While progenitor cell populations have been identified within most mammalian organs, including skin, skeletal muscle, brain, and heart, these cells vary widely in frequency and the ability to regenerate damaged or lost tissue, they said. In most mammalian organs, progenitor cells can restore cells lost in the course of normal organ function or after minor injury but cannot regenerate after major damage or removal of structures.
"It is believed that the capacity for regeneration is an ancestral condition that has occasionally been lost in the course of vertebrate evolution." Poss said. "Thus, most biologists suspect that the machinery to optimize regeneration from progenitor cells is present, but lies dormant, in mammals."
In an earlier study, Poss and his colleagues found that zebrafish have a unique ability to regenerate cardiac muscle after major injury. They further suspected that illumination of the fishes' ability might offer important insights into "how heart regeneration is naturally optimized."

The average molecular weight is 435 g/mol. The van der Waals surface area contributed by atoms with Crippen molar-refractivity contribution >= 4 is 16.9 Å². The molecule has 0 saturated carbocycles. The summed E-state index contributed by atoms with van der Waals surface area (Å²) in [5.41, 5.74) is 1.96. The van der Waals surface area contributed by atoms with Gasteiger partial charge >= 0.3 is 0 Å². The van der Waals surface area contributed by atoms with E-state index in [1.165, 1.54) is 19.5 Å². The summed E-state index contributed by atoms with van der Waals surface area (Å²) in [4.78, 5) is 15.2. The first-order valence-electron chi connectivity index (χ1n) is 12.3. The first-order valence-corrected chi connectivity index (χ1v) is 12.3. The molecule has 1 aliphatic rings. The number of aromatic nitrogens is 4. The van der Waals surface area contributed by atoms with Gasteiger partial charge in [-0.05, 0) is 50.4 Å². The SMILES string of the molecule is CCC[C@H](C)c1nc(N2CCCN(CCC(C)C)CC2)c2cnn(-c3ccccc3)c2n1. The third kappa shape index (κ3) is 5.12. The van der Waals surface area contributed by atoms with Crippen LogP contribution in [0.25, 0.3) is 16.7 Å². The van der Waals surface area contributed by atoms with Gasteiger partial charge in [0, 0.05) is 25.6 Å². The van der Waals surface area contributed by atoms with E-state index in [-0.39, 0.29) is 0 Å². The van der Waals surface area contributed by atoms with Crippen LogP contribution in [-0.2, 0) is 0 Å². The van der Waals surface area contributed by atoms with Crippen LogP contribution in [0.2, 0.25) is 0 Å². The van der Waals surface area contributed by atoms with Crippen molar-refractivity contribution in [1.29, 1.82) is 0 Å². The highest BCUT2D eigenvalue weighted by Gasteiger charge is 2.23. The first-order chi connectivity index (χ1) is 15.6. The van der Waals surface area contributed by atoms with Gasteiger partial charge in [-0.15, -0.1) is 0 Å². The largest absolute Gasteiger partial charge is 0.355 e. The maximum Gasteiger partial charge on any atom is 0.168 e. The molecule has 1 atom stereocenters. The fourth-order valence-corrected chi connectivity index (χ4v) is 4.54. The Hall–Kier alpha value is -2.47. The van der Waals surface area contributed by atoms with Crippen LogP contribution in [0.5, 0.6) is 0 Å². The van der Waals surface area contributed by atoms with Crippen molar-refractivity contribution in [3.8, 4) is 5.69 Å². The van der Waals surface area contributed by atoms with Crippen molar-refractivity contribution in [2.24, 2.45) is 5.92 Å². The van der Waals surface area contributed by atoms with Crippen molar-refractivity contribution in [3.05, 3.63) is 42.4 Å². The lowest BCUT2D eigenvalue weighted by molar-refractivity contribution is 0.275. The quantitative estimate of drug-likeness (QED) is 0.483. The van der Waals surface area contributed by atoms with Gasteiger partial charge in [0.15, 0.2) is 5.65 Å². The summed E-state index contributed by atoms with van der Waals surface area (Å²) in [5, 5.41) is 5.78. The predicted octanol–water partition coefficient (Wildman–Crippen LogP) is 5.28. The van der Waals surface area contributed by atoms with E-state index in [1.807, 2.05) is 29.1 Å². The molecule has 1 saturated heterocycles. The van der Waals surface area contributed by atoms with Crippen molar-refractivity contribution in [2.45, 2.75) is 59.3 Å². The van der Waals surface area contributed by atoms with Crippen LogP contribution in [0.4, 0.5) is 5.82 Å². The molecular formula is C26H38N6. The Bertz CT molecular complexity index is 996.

In the current study, they found that heart regeneration proceeds through two coordinated stages. First, a mass of undifferentiated, pre-cardiac cells form. Those progenitor cells then begin to differentiate and divide, to replace the damaged heart muscle.
In the second step, the epicardium surrounding the heart chambers "lights up" with activity as developmental genes switch on, Poss said. The epicardium expands to rapidly cover the wounded heart muscle.
A subset of those epicardial cells then alters their identity, invading the wound and providing essential new blood vessels to the growing muscle.
They further found that the two-part regeneration process is coordinated by so-called "fibrob